Tchaikovsky’s First Piano Concerto, performed by Konstantin Shamray, was clearly the audience’s favourite work on the program in this concert by the Adelaide Symphony Orchestra and conductor Eivind Aadland. The work is well suited to Shamray’s strengths as a musician, with plenty of pyrotechnics, dramatic gestures, and dense chordal passages. He also showed much sensitivity in the cadenza in the first movement, with exquisite balance and phrasing in the upper registers of the piano, but without too much overwrought rubato. The second movement is one of the most lyrical movements in the piano concerto repertoire. There occasionally seemed to be some tension between the interpretation of the orchestra and conductor, and that of the soloist in this performance, but there was some lovely, nuanced playing from the woodwinds, and mellifluous sonorities from the strings. The final movement was performed with a great deal of gusto, but both orchestra and soloist seemed to be taking the movement a little too seriously, and perhaps a little more levity and playfulness could have been injected into the lighter moments.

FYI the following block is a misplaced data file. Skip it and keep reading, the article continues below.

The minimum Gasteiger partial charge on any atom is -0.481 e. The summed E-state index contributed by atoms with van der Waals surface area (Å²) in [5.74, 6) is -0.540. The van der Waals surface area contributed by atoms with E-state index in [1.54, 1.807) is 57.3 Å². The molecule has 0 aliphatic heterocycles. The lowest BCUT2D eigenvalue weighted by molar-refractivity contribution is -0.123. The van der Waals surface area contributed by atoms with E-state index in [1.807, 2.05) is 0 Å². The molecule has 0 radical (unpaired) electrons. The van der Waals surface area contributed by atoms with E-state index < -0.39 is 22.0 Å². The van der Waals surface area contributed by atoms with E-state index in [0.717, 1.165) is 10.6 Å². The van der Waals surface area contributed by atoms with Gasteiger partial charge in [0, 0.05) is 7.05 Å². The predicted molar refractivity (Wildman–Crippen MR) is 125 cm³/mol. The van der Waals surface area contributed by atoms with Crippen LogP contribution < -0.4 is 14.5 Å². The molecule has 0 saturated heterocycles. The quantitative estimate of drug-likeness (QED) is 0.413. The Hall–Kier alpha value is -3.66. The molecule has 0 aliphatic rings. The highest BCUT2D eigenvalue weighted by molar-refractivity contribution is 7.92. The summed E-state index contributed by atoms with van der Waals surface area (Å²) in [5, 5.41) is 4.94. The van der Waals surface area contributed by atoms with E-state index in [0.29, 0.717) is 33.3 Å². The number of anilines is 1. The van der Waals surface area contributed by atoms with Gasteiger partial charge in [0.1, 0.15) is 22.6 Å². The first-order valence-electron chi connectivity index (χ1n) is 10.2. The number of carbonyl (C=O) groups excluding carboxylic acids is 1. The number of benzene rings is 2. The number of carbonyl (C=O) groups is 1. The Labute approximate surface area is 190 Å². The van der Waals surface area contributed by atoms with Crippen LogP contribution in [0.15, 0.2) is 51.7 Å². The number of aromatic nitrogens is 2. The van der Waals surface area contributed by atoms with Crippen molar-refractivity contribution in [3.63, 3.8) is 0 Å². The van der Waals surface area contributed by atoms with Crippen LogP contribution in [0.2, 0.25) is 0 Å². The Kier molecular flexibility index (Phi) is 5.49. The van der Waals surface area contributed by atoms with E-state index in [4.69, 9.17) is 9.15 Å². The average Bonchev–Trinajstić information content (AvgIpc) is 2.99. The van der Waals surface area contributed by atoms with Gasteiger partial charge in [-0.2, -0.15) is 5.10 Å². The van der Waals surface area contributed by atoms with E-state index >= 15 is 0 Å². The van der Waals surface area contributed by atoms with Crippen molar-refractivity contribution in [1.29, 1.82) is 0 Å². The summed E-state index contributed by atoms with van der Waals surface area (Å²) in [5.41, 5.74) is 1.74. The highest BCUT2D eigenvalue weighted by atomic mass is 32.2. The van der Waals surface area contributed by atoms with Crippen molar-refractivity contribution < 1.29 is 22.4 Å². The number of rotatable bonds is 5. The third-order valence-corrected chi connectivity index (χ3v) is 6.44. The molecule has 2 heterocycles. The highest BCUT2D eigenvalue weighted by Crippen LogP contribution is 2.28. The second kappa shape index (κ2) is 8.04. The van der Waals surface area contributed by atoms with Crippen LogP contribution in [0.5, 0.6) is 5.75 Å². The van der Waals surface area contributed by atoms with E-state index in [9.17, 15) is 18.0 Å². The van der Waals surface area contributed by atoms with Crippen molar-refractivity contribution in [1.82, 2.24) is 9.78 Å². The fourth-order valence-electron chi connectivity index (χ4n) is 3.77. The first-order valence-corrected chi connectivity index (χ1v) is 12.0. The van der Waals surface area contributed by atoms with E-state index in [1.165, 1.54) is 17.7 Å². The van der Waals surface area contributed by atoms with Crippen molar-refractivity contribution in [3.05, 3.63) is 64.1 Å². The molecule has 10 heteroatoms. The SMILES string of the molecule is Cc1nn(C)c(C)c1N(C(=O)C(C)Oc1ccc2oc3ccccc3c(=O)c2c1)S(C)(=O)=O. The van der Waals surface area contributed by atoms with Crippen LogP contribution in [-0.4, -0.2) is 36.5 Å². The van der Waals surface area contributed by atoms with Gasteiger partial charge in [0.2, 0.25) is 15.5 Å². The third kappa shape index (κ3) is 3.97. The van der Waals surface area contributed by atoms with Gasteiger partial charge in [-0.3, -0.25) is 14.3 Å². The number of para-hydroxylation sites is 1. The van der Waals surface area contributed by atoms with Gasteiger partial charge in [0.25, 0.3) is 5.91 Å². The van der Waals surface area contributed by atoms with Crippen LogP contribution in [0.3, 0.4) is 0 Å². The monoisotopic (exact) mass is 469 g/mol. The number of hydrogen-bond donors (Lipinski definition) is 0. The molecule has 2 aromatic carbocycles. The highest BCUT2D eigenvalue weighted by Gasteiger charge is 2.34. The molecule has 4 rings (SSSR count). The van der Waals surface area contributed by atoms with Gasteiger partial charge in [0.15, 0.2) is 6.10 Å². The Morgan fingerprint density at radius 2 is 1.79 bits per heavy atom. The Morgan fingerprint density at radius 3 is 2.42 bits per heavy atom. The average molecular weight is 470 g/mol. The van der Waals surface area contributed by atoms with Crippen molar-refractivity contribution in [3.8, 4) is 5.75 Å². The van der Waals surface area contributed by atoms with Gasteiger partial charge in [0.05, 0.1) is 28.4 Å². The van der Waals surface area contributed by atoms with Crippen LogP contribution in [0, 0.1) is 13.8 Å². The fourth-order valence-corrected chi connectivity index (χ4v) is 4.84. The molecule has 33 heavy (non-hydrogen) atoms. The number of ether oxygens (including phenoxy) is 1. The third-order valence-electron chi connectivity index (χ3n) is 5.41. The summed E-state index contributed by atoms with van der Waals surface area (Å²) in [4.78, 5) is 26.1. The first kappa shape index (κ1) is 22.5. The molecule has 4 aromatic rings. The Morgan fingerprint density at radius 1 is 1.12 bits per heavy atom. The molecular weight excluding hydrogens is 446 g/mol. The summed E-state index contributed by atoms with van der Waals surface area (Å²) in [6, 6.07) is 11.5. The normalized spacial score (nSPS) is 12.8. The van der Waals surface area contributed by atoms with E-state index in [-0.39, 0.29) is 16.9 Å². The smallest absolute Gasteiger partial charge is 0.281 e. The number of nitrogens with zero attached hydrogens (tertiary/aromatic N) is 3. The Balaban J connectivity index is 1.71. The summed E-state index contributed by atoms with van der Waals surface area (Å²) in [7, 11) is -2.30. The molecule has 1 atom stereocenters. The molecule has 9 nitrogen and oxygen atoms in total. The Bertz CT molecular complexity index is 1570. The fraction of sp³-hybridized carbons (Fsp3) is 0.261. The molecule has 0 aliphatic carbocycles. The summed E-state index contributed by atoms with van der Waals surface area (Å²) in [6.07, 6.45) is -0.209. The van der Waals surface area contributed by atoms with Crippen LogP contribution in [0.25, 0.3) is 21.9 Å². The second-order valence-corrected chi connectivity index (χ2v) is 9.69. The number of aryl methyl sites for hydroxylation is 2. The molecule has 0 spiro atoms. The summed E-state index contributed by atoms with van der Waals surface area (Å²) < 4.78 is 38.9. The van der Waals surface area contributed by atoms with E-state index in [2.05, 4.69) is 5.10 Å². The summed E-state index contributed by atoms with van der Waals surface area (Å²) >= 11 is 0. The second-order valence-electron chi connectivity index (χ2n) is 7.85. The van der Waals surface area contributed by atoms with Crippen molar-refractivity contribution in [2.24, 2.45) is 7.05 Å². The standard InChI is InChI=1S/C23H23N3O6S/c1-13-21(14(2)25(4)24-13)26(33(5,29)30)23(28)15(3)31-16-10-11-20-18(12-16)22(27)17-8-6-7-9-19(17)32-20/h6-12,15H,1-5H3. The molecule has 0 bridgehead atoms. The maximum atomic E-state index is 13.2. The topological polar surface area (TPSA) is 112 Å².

Bartók’s Concerto for Orchestra  provided an excellent contrast to the Tchaikovsky. This work is stylistically quite different to most of the Adelaide Symphony Orchestra’s core Master...